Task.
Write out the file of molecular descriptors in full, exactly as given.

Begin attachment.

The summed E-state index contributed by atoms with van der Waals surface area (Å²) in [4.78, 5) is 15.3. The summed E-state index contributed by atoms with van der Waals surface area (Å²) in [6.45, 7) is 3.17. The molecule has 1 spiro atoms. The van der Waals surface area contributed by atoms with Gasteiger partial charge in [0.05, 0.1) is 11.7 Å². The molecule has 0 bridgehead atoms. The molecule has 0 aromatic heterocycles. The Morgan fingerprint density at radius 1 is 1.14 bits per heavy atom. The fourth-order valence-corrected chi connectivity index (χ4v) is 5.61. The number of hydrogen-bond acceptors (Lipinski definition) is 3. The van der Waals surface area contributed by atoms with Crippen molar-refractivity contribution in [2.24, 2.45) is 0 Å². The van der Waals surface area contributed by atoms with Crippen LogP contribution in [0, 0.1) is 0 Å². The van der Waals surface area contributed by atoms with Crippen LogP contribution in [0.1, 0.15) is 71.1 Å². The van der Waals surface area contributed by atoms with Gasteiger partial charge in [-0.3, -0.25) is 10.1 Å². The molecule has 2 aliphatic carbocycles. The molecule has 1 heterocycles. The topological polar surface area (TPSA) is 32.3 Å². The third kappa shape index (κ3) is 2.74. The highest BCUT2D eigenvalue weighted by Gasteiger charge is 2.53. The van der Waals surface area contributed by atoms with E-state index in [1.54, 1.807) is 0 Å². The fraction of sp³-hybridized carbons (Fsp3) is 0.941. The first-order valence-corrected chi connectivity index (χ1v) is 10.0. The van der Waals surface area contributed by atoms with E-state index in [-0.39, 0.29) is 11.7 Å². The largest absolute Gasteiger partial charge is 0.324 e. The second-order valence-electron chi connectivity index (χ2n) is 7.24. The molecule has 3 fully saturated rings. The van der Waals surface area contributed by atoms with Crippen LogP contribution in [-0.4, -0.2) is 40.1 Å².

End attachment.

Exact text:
The summed E-state index contributed by atoms with van der Waals surface area (Å²) in [4.78, 5) is 15.3. The summed E-state index contributed by atoms with van der Waals surface area (Å²) in [6.45, 7) is 3.17. The molecule has 1 spiro atoms. The van der Waals surface area contributed by atoms with Gasteiger partial charge in [0.05, 0.1) is 11.7 Å². The molecule has 0 bridgehead atoms. The molecule has 0 aromatic heterocycles. The Morgan fingerprint density at radius 1 is 1.14 bits per heavy atom. The fourth-order valence-corrected chi connectivity index (χ4v) is 5.61. The number of hydrogen-bond acceptors (Lipinski definition) is 3. The van der Waals surface area contributed by atoms with Crippen molar-refractivity contribution in [2.24, 2.45) is 0 Å². The van der Waals surface area contributed by atoms with Crippen LogP contribution in [0, 0.1) is 0 Å². The van der Waals surface area contributed by atoms with Crippen LogP contribution in [0.1, 0.15) is 71.1 Å². The van der Waals surface area contributed by atoms with Gasteiger partial charge in [-0.3, -0.25) is 10.1 Å². The molecule has 2 aliphatic carbocycles. The molecule has 1 heterocycles. The topological polar surface area (TPSA) is 32.3 Å². The third kappa shape index (κ3) is 2.74. The highest BCUT2D eigenvalue weighted by Gasteiger charge is 2.53. The van der Waals surface area contributed by atoms with E-state index in [1.54, 1.807) is 0 Å². The fraction of sp³-hybridized carbons (Fsp3) is 0.941. The first-order valence-corrected chi connectivity index (χ1v) is 10.0. The van der Waals surface area contributed by atoms with E-state index in [-0.39, 0.29) is 11.7 Å². The largest absolute Gasteiger partial charge is 0.324 e. The second-order valence-electron chi connectivity index (χ2n) is 7.24. The molecule has 3 fully saturated rings. The van der Waals surface area contributed by atoms with Crippen LogP contribution in [-0.4, -0.2) is 40.1 Å².